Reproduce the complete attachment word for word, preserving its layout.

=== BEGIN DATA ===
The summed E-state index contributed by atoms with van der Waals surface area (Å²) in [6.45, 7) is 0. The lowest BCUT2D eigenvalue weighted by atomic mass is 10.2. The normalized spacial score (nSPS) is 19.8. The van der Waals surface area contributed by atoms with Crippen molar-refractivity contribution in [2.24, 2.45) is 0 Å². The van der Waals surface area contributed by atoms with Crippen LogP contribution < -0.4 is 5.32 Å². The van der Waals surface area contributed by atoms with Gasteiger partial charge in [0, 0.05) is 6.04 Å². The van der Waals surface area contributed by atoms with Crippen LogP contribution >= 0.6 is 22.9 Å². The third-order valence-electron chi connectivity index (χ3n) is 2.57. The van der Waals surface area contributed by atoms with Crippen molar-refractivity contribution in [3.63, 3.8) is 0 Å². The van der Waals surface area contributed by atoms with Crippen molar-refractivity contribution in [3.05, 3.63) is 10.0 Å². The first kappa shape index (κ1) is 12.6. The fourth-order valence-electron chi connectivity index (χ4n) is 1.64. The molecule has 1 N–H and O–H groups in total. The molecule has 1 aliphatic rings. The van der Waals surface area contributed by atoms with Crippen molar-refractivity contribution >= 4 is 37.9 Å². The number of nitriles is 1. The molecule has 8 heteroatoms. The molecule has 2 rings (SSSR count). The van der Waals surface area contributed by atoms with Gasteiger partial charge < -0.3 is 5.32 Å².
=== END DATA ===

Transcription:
The summed E-state index contributed by atoms with van der Waals surface area (Å²) in [6.45, 7) is 0. The lowest BCUT2D eigenvalue weighted by atomic mass is 10.2. The normalized spacial score (nSPS) is 19.8. The van der Waals surface area contributed by atoms with Crippen molar-refractivity contribution in [2.24, 2.45) is 0 Å². The van der Waals surface area contributed by atoms with Crippen LogP contribution < -0.4 is 5.32 Å². The van der Waals surface area contributed by atoms with Gasteiger partial charge in [0, 0.05) is 6.04 Å². The van der Waals surface area contributed by atoms with Crippen LogP contribution >= 0.6 is 22.9 Å². The third-order valence-electron chi connectivity index (χ3n) is 2.57. The van der Waals surface area contributed by atoms with Crippen molar-refractivity contribution in [3.63, 3.8) is 0 Å². The van der Waals surface area contributed by atoms with Crippen molar-refractivity contribution in [3.05, 3.63) is 10.0 Å². The first kappa shape index (κ1) is 12.6. The fourth-order valence-electron chi connectivity index (χ4n) is 1.64. The molecule has 1 N–H and O–H groups in total. The molecule has 1 aliphatic rings. The van der Waals surface area contributed by atoms with Crippen molar-refractivity contribution >= 4 is 37.9 Å². The number of nitriles is 1. The molecule has 8 heteroatoms. The molecule has 2 rings (SSSR count). The van der Waals surface area contributed by atoms with Gasteiger partial charge < -0.3 is 5.32 Å².